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Cycling: No boycott fear, say organizers of 'Giro' in Israel

Italian and Israeli officials pictured during a press conference in Jerusalem on September 18, 2017, about the opening stages of next year's Giro d'Italia which will be host in Jerusalem and Israel
Thomas COEX (AFP)
In a bid to avoid political tensions, the routes carefully avoid the Palestinian territories & East Jerusalem

Organizers of an initial Israeli phase of the next Giro d'Italia cycling contest said on Sunday that they do not fear the event will be boycotted.

"We are happy to say that, for the moment, there is full participation by all the teams, and we anticipate no problems," Daniel Benaim, a Giro official, told a news conference in Tel Aviv.

The first three stages of this year's competition will take place in Israel next month, marking the first time the event has started outside Europe.

"Thousands of the world's cyclists" were gathering for what is the "second most important" competition after the Tour de France, said Sylvan Adams, one of the event's organizers in Israel.

A total of 120 million shekels (34 million dollars, 27 million euros) has been invested in the Israeli stages of the race, the organizers say.

But a lobby group called "Boycott, Divestment, Sanctions" (BDS) is leading a global campaign against Israel, targeting the country's economy, art scene and sports.

It aims to end Israel's occupation of the Palestinian territories, a status quo deemed illegal by the international community.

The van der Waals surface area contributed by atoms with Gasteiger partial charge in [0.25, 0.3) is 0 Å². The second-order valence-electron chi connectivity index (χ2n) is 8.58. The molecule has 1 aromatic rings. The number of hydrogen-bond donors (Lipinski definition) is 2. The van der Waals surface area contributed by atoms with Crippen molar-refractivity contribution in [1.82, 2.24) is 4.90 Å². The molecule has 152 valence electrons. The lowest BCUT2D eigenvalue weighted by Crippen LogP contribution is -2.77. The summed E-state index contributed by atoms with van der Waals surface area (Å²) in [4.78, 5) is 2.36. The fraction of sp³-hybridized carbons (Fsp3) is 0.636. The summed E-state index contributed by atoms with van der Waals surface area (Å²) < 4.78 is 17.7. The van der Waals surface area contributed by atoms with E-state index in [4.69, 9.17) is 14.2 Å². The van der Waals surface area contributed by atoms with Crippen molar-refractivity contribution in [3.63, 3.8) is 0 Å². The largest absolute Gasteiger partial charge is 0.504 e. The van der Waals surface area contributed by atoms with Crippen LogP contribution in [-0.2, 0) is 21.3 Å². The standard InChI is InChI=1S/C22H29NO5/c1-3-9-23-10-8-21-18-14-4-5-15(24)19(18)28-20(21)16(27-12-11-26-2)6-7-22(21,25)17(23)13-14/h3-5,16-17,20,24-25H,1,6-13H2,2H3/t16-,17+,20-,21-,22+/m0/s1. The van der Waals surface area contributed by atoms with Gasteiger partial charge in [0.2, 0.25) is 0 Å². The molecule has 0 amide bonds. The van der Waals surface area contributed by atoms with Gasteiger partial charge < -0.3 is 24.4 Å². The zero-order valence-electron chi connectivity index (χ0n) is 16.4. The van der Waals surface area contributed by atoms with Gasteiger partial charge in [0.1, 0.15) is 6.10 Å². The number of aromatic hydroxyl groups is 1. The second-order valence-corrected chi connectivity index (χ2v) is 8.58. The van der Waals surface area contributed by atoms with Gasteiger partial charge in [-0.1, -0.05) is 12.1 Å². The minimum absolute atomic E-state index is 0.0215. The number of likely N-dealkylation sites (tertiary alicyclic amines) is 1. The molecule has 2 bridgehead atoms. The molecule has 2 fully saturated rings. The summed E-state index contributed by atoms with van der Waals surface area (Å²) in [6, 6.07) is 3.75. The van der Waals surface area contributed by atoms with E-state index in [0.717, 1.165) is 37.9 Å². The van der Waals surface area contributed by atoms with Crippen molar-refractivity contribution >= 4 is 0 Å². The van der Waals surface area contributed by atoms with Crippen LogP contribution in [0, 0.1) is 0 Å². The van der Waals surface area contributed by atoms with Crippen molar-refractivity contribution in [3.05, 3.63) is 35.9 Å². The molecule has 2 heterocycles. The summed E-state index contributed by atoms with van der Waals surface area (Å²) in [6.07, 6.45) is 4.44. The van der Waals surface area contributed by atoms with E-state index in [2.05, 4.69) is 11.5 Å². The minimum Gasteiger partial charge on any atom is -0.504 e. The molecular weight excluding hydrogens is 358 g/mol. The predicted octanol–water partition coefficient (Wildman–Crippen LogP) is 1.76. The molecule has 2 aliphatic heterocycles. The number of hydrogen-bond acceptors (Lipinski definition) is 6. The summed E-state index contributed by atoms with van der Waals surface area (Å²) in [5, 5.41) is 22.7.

Israel fiercely contests the boycott initiative, denouncing it as a strategic threat and a challenge to the very legitimacy the country.

A total of 22 teams are set to compete in the 101st Giro d'Italia, which will take place between May 4 and May 27.

The race begins with an individual time trial in Jerusalem, before two further stages in Israel.

In a bid to avoid political tensions, the routes carefully avoid the Palestinian territories, namely east Jerusalem and the West Bank.

But the event has already courted controversy. Late last year, organizers used the words "West Jerusalem" during a presentation in Milan, when referring to the location of the first stage.

Under pressure from Israel, this designation was dropped, only to ignite protest by Palestinians.

The term "West Jerusalem" offended Israel because it implies the city is split between "West" and "East," in a context where Israeli authorities view it as being legitimately reunified by their annexing east Jerusalem in 1967.

Palestinians view east Jerusalem as the capital of their own aspiring state.

Beyond the stage in Jerusalem, a second is set to take place between Haifa and Tel Aviv, before a third between Be'er Sheva and Eilat

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